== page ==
Many dissents seek to limit the majority opinion, suggesting ways that lower courts can work around it. Chief Justice John Roberts offered one such attempt in Windsor, suggesting that “the Court does not have before it, and the logic of its opinion does not decide, the distinct question whether the States, in the exercise of their ‘historic and essential authority to define the marital relation’ may continue to utilize the traditional definition of marriage.”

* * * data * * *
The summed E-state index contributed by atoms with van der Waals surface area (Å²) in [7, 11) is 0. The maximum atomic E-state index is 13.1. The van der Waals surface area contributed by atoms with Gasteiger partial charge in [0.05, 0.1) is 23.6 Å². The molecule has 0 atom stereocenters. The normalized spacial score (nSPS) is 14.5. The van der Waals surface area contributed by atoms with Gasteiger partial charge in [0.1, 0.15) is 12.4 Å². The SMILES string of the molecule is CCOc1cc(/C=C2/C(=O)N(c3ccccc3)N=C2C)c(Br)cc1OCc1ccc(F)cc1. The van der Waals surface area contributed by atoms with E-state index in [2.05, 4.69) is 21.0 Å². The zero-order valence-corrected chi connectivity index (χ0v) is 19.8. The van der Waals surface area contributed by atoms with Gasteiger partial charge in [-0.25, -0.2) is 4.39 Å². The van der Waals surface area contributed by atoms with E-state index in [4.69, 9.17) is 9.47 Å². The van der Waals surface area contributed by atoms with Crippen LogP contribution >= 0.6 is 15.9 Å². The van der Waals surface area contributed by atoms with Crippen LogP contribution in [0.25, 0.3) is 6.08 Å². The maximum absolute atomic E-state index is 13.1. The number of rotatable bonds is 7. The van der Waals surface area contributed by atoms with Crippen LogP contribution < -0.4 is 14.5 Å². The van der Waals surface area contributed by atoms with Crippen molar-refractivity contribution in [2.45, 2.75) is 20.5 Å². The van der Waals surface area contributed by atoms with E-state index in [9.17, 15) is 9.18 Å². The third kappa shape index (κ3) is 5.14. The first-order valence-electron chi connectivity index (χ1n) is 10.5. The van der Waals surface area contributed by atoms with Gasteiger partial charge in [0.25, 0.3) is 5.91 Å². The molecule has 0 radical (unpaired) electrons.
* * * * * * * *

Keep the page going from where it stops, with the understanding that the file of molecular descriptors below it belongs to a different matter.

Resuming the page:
Scalia and his vivid language, however, grabbed the attention of press, public—and, it turned out, lower-court judges. With stunning swiftness, federal district judges have heard and decided challenges to state same-sex marriage bans, and by May 2014, a dozen judges had struck them down—first in Utah; then in rapid succession, Ohio, Illinois, Virginia, Kentucky, and even Texas. Judges young and old, male and female, gay and straight, Republican and Democrat, read Windsor and saw in it a logic that doomed state efforts to confine marriage to its “traditional” function as a union of man and woman. And some of what they read was not in the majority opinion but in Scalia’s dissent. In fact, about half of the opinions explicitly cited Scalia’s words.